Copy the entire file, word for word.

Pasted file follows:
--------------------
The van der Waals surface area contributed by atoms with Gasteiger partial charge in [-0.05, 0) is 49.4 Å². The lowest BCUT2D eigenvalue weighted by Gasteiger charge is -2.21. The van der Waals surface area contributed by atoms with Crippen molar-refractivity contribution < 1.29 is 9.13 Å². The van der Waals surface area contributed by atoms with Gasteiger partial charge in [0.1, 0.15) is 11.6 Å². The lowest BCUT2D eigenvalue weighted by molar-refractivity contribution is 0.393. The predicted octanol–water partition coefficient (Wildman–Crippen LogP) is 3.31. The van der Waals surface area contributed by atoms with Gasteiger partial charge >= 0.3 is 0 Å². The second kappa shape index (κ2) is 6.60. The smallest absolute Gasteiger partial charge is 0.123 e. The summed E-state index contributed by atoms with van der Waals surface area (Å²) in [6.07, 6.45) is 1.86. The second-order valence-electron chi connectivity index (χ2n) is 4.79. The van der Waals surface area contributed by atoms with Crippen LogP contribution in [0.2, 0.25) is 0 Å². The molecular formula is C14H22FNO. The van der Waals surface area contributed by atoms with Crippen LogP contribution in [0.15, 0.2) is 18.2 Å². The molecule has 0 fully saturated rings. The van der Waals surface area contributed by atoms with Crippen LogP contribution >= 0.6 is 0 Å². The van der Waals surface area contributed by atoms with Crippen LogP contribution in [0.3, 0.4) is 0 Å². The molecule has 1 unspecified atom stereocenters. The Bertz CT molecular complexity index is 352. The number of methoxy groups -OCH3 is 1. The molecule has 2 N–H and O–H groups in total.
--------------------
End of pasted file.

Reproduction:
The van der Waals surface area contributed by atoms with Gasteiger partial charge in [-0.05, 0) is 49.4 Å². The lowest BCUT2D eigenvalue weighted by Gasteiger charge is -2.21. The van der Waals surface area contributed by atoms with Crippen molar-refractivity contribution < 1.29 is 9.13 Å². The van der Waals surface area contributed by atoms with Gasteiger partial charge in [0.1, 0.15) is 11.6 Å². The lowest BCUT2D eigenvalue weighted by molar-refractivity contribution is 0.393. The predicted octanol–water partition coefficient (Wildman–Crippen LogP) is 3.31. The van der Waals surface area contributed by atoms with Gasteiger partial charge >= 0.3 is 0 Å². The second kappa shape index (κ2) is 6.60. The smallest absolute Gasteiger partial charge is 0.123 e. The summed E-state index contributed by atoms with van der Waals surface area (Å²) in [6.07, 6.45) is 1.86. The second-order valence-electron chi connectivity index (χ2n) is 4.79. The van der Waals surface area contributed by atoms with Crippen LogP contribution in [0.2, 0.25) is 0 Å². The molecular formula is C14H22FNO. The van der Waals surface area contributed by atoms with Crippen LogP contribution in [0.15, 0.2) is 18.2 Å². The molecule has 0 fully saturated rings. The van der Waals surface area contributed by atoms with Crippen LogP contribution >= 0.6 is 0 Å². The van der Waals surface area contributed by atoms with Crippen LogP contribution in [0.3, 0.4) is 0 Å². The molecule has 1 unspecified atom stereocenters. The Bertz CT molecular complexity index is 352. The number of methoxy groups -OCH3 is 1. The molecule has 2 N–H and O–H groups in total.